Unit-2Concept of Foreign Exchange RateWe have an expert understanding of domestic trading. When you are in Germany and you buy rice froma shop, you will naturally pay in Euros, and of course, the shop will be willing to accept Euros. This tradecan be conducted in Euros. Trading of goods within a country is relatively simple.However, things get complicated if you want to buy a US-made computer. You might have paid in Eurosat the shop. However, through transactions in banks and financial institutions, the final payment will bemade in US dollars and not Euros. Similarly, when Americans want to buy German products, they willhave to eventually pay in Euros.From this example of international trading, we introduce the concept of foreign exchange rate. Foreignexchange rate is the value at which a country’s currency unit is exchanged for another country’scurrency unit. For example, the current foreign exchange rate for Euros is: 100 EUR = USD 130.2. World Currency SymbolsUSD : US DollarHKD : Hong Kong DollarEUR : European Union EuroJPY : Japanese YenGBP : British PoundCHF : Swiss FrancCAD : Canadian DollarSGD : Singapore DollarAUD : Australian DollarRMB : Chinese Renminbi3. Methods of Quoting Foreign Exchange RatesCurrently, domestic banks will determine their exchange rates based on international financial markets.There are two common ways to quote exchange rates, direct and indirect quotation.Direct quotation: This is also known as price quotation. The exchange rate of the domestic currency isexpressed as equivalent to a certain number of units of a foreign currency. It is usually expressed as theamount of domestic currency that can be exchanged for 1 unit or 100 units of a foreign currency. Themore valuable the domestic currency, the smaller the amount of domestic currency needed to exchangefor a foreign currency unit and this gives a lower exchange rate. When the domestic currency becomesless valuable, a greater amount is needed to exchange for a foreign currency unit and the exchange ratebecomes higher.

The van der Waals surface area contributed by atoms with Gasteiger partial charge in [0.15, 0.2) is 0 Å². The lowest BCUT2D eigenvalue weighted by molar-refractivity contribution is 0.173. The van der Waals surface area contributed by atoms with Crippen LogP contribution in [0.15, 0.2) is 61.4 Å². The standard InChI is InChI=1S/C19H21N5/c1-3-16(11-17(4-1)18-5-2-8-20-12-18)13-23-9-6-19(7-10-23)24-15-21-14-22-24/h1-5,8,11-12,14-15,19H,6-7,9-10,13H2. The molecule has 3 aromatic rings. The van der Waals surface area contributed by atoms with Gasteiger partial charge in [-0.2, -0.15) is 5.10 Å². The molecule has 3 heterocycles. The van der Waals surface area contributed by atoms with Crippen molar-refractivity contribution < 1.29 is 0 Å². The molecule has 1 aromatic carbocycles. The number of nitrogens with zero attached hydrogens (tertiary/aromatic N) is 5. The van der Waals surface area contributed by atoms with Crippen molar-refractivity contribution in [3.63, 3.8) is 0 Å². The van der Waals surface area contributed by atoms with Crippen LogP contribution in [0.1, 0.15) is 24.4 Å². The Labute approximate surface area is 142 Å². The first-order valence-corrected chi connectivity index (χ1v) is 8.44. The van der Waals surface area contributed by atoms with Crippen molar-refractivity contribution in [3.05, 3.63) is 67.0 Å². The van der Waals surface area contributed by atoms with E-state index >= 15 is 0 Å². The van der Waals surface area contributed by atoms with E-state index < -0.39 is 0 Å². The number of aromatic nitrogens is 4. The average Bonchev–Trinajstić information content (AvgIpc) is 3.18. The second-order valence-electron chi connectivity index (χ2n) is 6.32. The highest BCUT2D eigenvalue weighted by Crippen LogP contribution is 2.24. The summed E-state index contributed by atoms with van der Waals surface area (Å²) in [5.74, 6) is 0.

Under the direct quotation, the variation of the exchange rates are inversely related to the changes inthe value of the domestic currency. When the value of the domestic currency rises, the exchange ratesfall; and when the value of the domestic currency falls, the exchange rates rise. Most countries usesdirect quotation. Most of the exchange rates in the market such as USD/JPY, USD/HKD and USD/RMDare also quoted using direct quotation.Indirect quotation: This is also known as the quantity quotation. The exchange rate of a foreign currencyis expressed as equivalent to a certain number of units of the domestic currency. This is usuallyexpressed as the amount of foreign currency needed to exchange for 1 unit or 100 units of domesticcurrency. The more valuable the domestic currency, the greater the amount of foreign currency it canexchange for and the lower the exchange rate. When the domestic currency becomes less valuable, itcan exchange for a smaller amount of foreign currency and the exchange rate drops.Under indirect quotation, the rise and fall of exchange rates are directly related to the changes in valueof the domestic currency. When the value of the domestic currency rises, the exchange rates also rise;and when the value of the domestic currency falls, the exchange rates fall as well.Most Commonwealth countries such as the United Kingdom, Australia and New Zealand use indirectquotation. Exchange rates such as GBP/USD and AUD/USD are quoted indirectly.Direct Quotation Indirect QuotationUSD/JPY = 134.56/61 EUR/USD = 0.8750/55USD/HKD = 7.7940/50 GBP/USD = 1.4143/50USD/CHF = 1.1580/90 AUD/USD = 0.5102/09There are two implications for the above quotations:(1) Currency A/Currency B means the units of Currency B needed to exchange for 1 unit of Currency A.(2) Value A/Value B refers to the quoted buy price and sell price. Since the difference between the buyprice and sell price is not large, only the last 2 digits of the sell price are shown. The two digits in frontare the same as the buy price.4. Defintion of “pip” in foreign exchange rates quotationBased on the market practice, foreign exchange rates quotation normally consists of 5 significantfigures. Starting from right to left, the first digit, is known as the “pip”. This is the smallest unit ofmovement in the exchange rate. The second digit is known as “10 pips”, so on and so forth.For example: 1 EUR = 1.1011 USD; 1 USD = JPY 120.55 If EUR/USD changes from 1.1010 to 1.1015, wesay that the EUR/USD has risen by 5 pips.If USD/JPY changes from 120.50 to 120.00, we say thatUSD/JPY has dropped by 50 pips.